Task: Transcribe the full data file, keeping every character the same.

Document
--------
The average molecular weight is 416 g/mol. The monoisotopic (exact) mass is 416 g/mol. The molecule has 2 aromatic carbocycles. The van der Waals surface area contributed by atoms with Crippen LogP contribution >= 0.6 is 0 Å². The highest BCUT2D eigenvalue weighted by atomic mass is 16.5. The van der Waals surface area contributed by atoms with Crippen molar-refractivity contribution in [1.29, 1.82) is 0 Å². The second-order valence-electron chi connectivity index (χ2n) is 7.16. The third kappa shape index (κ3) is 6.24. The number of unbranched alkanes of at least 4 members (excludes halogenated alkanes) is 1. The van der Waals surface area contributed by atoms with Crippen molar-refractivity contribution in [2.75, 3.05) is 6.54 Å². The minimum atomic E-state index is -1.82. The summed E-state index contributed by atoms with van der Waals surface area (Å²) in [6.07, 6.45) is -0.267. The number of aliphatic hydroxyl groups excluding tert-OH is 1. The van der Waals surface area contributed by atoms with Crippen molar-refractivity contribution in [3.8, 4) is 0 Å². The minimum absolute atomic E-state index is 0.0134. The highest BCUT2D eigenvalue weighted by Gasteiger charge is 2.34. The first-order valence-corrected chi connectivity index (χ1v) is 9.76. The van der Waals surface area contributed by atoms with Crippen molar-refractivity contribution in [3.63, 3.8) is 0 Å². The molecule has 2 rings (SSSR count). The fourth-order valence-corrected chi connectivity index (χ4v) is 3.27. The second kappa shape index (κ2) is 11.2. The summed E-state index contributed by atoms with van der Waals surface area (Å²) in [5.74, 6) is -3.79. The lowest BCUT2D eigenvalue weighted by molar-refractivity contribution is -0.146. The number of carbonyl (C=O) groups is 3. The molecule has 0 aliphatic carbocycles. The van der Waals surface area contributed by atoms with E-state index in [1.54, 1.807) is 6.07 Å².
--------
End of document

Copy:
The average molecular weight is 416 g/mol. The monoisotopic (exact) mass is 416 g/mol. The molecule has 2 aromatic carbocycles. The van der Waals surface area contributed by atoms with Crippen LogP contribution >= 0.6 is 0 Å². The highest BCUT2D eigenvalue weighted by atomic mass is 16.5. The van der Waals surface area contributed by atoms with Crippen molar-refractivity contribution in [1.29, 1.82) is 0 Å². The second-order valence-electron chi connectivity index (χ2n) is 7.16. The third kappa shape index (κ3) is 6.24. The number of unbranched alkanes of at least 4 members (excludes halogenated alkanes) is 1. The van der Waals surface area contributed by atoms with Crippen molar-refractivity contribution in [2.75, 3.05) is 6.54 Å². The minimum atomic E-state index is -1.82. The summed E-state index contributed by atoms with van der Waals surface area (Å²) in [6.07, 6.45) is -0.267. The number of aliphatic hydroxyl groups excluding tert-OH is 1. The van der Waals surface area contributed by atoms with Crippen molar-refractivity contribution in [3.8, 4) is 0 Å². The minimum absolute atomic E-state index is 0.0134. The highest BCUT2D eigenvalue weighted by Gasteiger charge is 2.34. The first-order valence-corrected chi connectivity index (χ1v) is 9.76. The van der Waals surface area contributed by atoms with Crippen molar-refractivity contribution in [3.63, 3.8) is 0 Å². The molecule has 2 rings (SSSR count). The fourth-order valence-corrected chi connectivity index (χ4v) is 3.27. The second kappa shape index (κ2) is 11.2. The summed E-state index contributed by atoms with van der Waals surface area (Å²) in [5.74, 6) is -3.79. The lowest BCUT2D eigenvalue weighted by molar-refractivity contribution is -0.146. The number of carbonyl (C=O) groups is 3. The molecule has 0 aliphatic carbocycles. The van der Waals surface area contributed by atoms with E-state index in [1.54, 1.807) is 6.07 Å².